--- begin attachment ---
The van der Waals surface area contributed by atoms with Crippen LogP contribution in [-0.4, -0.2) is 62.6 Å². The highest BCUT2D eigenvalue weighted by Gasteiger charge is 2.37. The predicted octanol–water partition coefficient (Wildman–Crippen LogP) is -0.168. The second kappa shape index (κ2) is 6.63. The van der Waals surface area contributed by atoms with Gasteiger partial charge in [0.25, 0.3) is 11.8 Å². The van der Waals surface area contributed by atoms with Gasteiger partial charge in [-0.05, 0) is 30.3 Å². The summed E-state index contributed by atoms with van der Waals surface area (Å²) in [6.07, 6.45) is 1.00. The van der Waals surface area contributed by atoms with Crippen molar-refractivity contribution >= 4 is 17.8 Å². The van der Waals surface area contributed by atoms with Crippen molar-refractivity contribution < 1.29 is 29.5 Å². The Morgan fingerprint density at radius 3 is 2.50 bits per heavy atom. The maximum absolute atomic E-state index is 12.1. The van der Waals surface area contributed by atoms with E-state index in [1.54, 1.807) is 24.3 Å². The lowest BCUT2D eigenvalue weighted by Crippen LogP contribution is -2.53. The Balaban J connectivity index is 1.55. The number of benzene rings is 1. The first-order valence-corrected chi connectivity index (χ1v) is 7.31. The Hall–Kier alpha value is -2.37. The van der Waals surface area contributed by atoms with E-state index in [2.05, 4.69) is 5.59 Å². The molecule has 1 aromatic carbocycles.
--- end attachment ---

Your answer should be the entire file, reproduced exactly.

The van der Waals surface area contributed by atoms with Crippen LogP contribution in [-0.4, -0.2) is 62.6 Å². The highest BCUT2D eigenvalue weighted by Gasteiger charge is 2.37. The predicted octanol–water partition coefficient (Wildman–Crippen LogP) is -0.168. The second kappa shape index (κ2) is 6.63. The van der Waals surface area contributed by atoms with Gasteiger partial charge in [0.25, 0.3) is 11.8 Å². The van der Waals surface area contributed by atoms with Gasteiger partial charge in [-0.05, 0) is 30.3 Å². The summed E-state index contributed by atoms with van der Waals surface area (Å²) in [6.07, 6.45) is 1.00. The van der Waals surface area contributed by atoms with Crippen molar-refractivity contribution >= 4 is 17.8 Å². The van der Waals surface area contributed by atoms with Crippen molar-refractivity contribution < 1.29 is 29.5 Å². The Morgan fingerprint density at radius 3 is 2.50 bits per heavy atom. The maximum absolute atomic E-state index is 12.1. The van der Waals surface area contributed by atoms with E-state index in [1.54, 1.807) is 24.3 Å². The lowest BCUT2D eigenvalue weighted by Crippen LogP contribution is -2.53. The Balaban J connectivity index is 1.55. The number of benzene rings is 1. The first-order valence-corrected chi connectivity index (χ1v) is 7.31. The Hall–Kier alpha value is -2.37. The van der Waals surface area contributed by atoms with E-state index in [2.05, 4.69) is 5.59 Å². The molecule has 1 aromatic carbocycles.